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asylum seekers, children, refugees

No child left behind…except the children of war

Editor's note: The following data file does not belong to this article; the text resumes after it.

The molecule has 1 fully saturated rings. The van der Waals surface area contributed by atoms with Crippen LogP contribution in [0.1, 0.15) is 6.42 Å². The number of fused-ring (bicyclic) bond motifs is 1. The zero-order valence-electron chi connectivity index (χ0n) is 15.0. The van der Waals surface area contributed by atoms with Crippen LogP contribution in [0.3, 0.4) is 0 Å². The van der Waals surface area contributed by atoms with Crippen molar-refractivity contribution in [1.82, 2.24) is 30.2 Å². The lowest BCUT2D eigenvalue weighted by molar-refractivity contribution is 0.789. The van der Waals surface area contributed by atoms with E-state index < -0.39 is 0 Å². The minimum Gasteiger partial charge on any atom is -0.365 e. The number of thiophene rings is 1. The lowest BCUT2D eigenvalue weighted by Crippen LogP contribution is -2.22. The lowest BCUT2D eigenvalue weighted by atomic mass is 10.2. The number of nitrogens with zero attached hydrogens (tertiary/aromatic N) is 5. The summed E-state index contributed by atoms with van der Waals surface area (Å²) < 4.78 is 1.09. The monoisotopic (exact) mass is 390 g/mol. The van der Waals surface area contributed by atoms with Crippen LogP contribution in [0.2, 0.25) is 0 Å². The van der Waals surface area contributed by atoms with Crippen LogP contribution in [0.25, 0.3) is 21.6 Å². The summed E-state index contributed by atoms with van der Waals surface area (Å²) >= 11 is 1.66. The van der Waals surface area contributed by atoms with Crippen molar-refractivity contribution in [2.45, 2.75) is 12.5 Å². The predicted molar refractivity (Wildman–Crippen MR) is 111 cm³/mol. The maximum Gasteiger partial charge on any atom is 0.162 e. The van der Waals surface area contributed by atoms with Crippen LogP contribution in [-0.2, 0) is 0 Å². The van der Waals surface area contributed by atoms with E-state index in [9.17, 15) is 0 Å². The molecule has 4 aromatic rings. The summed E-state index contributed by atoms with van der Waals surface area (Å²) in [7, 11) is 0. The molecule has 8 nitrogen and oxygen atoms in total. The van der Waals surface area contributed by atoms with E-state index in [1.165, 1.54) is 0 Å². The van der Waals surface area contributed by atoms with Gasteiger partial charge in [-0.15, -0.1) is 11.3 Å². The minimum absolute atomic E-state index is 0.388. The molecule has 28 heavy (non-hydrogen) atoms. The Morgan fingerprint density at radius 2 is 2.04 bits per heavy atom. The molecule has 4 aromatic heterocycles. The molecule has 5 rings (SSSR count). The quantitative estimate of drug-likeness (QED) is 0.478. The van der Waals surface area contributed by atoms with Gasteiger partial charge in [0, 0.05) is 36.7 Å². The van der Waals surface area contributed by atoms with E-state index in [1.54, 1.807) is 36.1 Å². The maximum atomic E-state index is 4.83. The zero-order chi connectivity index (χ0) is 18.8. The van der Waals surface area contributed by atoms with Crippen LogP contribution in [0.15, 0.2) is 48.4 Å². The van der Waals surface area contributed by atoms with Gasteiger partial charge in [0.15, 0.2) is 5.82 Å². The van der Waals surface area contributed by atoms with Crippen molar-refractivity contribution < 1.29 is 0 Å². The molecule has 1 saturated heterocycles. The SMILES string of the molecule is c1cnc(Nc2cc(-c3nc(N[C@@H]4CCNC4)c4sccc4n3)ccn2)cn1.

A deeply touching photograph of a little girl went around the world a few days ago. A little girl in a Syrian refugee camp who has her arms stretched up in the air, surrendering to the camera which she had mistaken for a gun. We have all heard a lot about the drama of Syrian refugees, but what was so shocking about this photo was that her big round eyes looked directly at us, demanding we do not look away. Given the chance, most of us would have done anything possible to take her away from that situation. But the story is much closer to us than we realize. Cyprus has been receiving Syrian refugees in modest numbers and amongst them there are cases of fathers or mothers who had to flee the war, unable to take their children with them, hoping to be reunited with them once they reached a safe heaven. VIRAL PHOTO However due to a recent change in the refugee legislation last April, the Republic of Cyprus has made it impossible for refugees from Syria to be reunited with their children. Cyprus has enforced a division between the two statuses granted to refugees, namely the ‘’refugee status’’ and ‘’subsidiary status’’, by removing the right to family reunification from persons granted subsidiary protection, which is a status grant to the vast majority of Syrian refugees. The representative of the United Nations High Commissioner for Refugees (UNHCR) had expressed serious concerns over the changes in the legislation as they curtailed essential rights of forcibly displaced people who have sought sanctuary in Cyprus, and were granted subsidiary protection instead of a refugee status, thus taking away their right to be reunified with their family members. UNHCR stated that the amendments do not take into account the difficult and complicated situation that refugees find themselves in. Future Worlds Center’s Humanitarian Affairs Unit had also expressed concerns on these amendments, considering them as changes not respectful to fundamental rights. One such case is H, who applied for asylum with his wife and one of his two underage children, and was recently granted subsidiary protection. At the time they fled their home which was in an area that was heavily bombed, their house collapsed and they presumed their 7 year old daughter dead. In Cyprus they were notified that their daughter had survived and was taken in by neighbors. The little girl is currently living in miserable conditions in a stable together with seven persons, is in a bad psychological condition due to the traumatic experience of family separation and her parents are desperate to bring her to Cyprus. Due to the restriction in the law, her parents do not have a right to bring her to Cyprus, however they have a made a plea to the authorities based on humanitarian reasons to allow her to come to Cyprus to be reunited with her family. This is only one of several cases that are in the hands of the Cypriot authorities. The girl in the photo will remain in our minds for a long time. But we do not need to look outside of our island to be moved by tragic tales of displaced children of war. Coming from a society of a long refugee history, we cannot but be moved not only for the child in the photo but more importantly for the ones that we can actually do something about. Cyprus has several lives of such children in its hands; it’s just that their photo has not yet been taken. Humanitarian Affairs Unit – Future Worlds Center boysinarefugeecampin002

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